But I did have to reflect honestly that I was fascinated enough to read the entire book, learn a lot of stuff in the interviews, and I will agree, oddly enough, even though I never thought I was buying this book for a bibliographic list of stories, that bibliographic list of stories is what kept me from instantly turning around the book. I have collected lesser references for sure. Don't worry your sale is safe!

So the nature of my review, is pay attention to what I do, because it may be more important than what I say. In this case. :-)

I wish you much luck going forward with everything, and I have enjoyed your articles, even if I didn't get a chance to read them contemporaneously to their original publication.


Anonymous said...


I enjoyed reading your reply. It's good to talk about these issues, especially if both parties enjoy the conversation (which, I think, we do). The more we talk about the book, the more perspective buyers know what they're getting for their money. One of the 'problems' with my book is that a book of interviews and stories like this doesn't come around too often in the chess world (the literary world, maybe, but not the chess world), and readers might not get what they expected. It's the responsibility of the reviewers to review the book accurately, and the responsibility of the readers to make sure the book is what they expect.

Almost 15 years later, that afternoon in the RPI chess club is a vague memory, so I have no idea what the girls were actually wearing. The sun dresses (as well as the rules of mathemudica and many other details) are part of my imagination.

Good luck with your chess improvement, and I hope you enjoy your future chess fiction reading. As for current non-fiction without games, Chess Bitch is excellent; however, if you can wait until September, Paul Hoffman has just written the epitome of chess non-fiction work. His book is a memoir about his relationship with his father. Throughout the book he takes the reader on adventures to many chess venues (the Libyan W.Ch, Moscow, etc.,) and profiles many famous players. It's 450 pages, and deserves a pre-order at Amazon.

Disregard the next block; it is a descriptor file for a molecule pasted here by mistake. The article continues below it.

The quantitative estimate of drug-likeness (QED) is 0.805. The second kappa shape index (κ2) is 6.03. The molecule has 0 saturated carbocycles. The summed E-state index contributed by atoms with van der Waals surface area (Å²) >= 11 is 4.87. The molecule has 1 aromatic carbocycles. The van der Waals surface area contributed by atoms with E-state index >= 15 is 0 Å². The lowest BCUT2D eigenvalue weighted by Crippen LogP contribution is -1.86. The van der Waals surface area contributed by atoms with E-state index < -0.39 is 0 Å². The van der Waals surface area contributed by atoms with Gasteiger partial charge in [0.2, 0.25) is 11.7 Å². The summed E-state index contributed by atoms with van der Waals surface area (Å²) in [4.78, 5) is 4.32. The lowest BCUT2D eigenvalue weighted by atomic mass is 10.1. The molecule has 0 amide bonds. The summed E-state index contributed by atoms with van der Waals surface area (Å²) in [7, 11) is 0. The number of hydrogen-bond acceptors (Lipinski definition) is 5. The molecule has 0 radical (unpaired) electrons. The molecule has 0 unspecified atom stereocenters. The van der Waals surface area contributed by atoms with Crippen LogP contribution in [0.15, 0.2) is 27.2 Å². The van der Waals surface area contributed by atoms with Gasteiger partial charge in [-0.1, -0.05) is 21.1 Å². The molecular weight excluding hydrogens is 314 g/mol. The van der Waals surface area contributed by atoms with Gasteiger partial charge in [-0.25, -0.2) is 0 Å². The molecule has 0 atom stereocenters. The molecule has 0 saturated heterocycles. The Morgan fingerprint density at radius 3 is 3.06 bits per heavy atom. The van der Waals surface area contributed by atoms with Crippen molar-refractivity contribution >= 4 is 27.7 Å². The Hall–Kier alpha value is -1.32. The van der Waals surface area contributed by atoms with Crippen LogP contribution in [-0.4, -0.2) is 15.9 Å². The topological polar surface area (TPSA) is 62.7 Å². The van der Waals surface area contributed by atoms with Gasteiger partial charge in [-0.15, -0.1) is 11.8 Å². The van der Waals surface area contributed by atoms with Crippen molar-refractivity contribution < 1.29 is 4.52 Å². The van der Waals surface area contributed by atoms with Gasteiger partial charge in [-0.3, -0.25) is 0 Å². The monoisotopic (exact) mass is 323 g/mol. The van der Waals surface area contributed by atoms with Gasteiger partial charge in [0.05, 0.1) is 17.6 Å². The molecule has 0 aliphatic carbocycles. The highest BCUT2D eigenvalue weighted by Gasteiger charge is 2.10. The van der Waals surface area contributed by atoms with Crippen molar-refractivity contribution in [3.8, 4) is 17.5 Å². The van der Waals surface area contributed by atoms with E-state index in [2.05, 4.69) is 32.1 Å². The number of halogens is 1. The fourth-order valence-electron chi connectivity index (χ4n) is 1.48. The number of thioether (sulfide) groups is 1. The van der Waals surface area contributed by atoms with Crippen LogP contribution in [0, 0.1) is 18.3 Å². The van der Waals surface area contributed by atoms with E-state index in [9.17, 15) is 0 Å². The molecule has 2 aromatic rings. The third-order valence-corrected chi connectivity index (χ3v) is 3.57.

I'm interviewing Hoffman for the October Chess Life. It's my last scheduled interview until further notice.


hisbestfriend said...

If I didn't enjoy this, then I am sure my wife has been up to no good in her nocturnal hours. The 16 cents that I have earned has yet to reach my pocket, and at this rate, it will be well over 10 years to cash my first check! And the chicks! Don't get me started!

You're right that this doesn't happen enough in this world. I am sure that I will be reading Paul's book as well as Jennifer's.

And ultimately, I try my best to call them as I see them, and if anyone besides myself actually gives 2 hoots about my opinion, that hopefully they process it appropriately :-).

And as a final aside, It took me 3 months to slog through Immortal Game, 1 month through Kings of NY, and a day to make it through yours. That's definitely worth something.

that's hott said...

My buddies and i play blitz in public regularly. We've gotten phone numbers, dates on several occasions. I met each of my last 2 girlfriends while i was playing chess at a coffee shop. The first, i asked her if she knew how to play, she said no, so i offered to teach and that was that. Second one, got curious and came over to watch and chat. One time we had a group of women come over and take turns playing us with material odds, we had 2 boards going.

Anyway, if you play chess in public enough, stuff like that really does happen.

Anonymous said...

Hey there Author, I've read only this page of your blog, so please pardon my potentially inappropriate question. Recall reading a fictional short story published in CL&R about some bloke w/an opening gambit that left his opponents essentially paralyzed, The punch line to the story was the final refutation of his gambit, to wit, they took him out and shot him dead. Wondering if you might recall the name of the story, or if/where it might be found on-line. Thank you.